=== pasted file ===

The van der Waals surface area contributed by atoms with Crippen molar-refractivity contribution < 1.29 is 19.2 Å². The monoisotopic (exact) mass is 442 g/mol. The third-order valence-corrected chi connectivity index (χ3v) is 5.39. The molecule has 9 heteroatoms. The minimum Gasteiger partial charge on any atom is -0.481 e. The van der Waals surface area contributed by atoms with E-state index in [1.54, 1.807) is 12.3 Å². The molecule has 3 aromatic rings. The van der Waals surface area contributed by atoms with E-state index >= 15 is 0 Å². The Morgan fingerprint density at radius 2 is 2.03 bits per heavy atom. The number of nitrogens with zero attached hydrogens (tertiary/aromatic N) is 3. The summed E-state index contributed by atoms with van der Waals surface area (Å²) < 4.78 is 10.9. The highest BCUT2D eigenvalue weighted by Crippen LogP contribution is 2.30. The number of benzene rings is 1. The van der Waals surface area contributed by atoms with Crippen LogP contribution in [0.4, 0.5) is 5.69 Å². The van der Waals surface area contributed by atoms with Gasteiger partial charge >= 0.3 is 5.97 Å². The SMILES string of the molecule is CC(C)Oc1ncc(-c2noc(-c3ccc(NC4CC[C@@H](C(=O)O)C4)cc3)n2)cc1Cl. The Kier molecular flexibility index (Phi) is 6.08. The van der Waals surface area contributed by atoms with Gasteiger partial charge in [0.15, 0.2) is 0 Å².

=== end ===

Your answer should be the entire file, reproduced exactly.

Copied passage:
The van der Waals surface area contributed by atoms with Crippen molar-refractivity contribution < 1.29 is 19.2 Å². The monoisotopic (exact) mass is 442 g/mol. The third-order valence-corrected chi connectivity index (χ3v) is 5.39. The molecule has 9 heteroatoms. The minimum Gasteiger partial charge on any atom is -0.481 e. The van der Waals surface area contributed by atoms with E-state index in [1.54, 1.807) is 12.3 Å². The molecule has 3 aromatic rings. The van der Waals surface area contributed by atoms with E-state index >= 15 is 0 Å². The Morgan fingerprint density at radius 2 is 2.03 bits per heavy atom. The number of nitrogens with zero attached hydrogens (tertiary/aromatic N) is 3. The summed E-state index contributed by atoms with van der Waals surface area (Å²) < 4.78 is 10.9. The highest BCUT2D eigenvalue weighted by Crippen LogP contribution is 2.30. The number of benzene rings is 1. The van der Waals surface area contributed by atoms with Crippen LogP contribution in [0.4, 0.5) is 5.69 Å². The van der Waals surface area contributed by atoms with Gasteiger partial charge >= 0.3 is 5.97 Å². The SMILES string of the molecule is CC(C)Oc1ncc(-c2noc(-c3ccc(NC4CC[C@@H](C(=O)O)C4)cc3)n2)cc1Cl. The Kier molecular flexibility index (Phi) is 6.08. The van der Waals surface area contributed by atoms with Gasteiger partial charge in [0.15, 0.2) is 0 Å².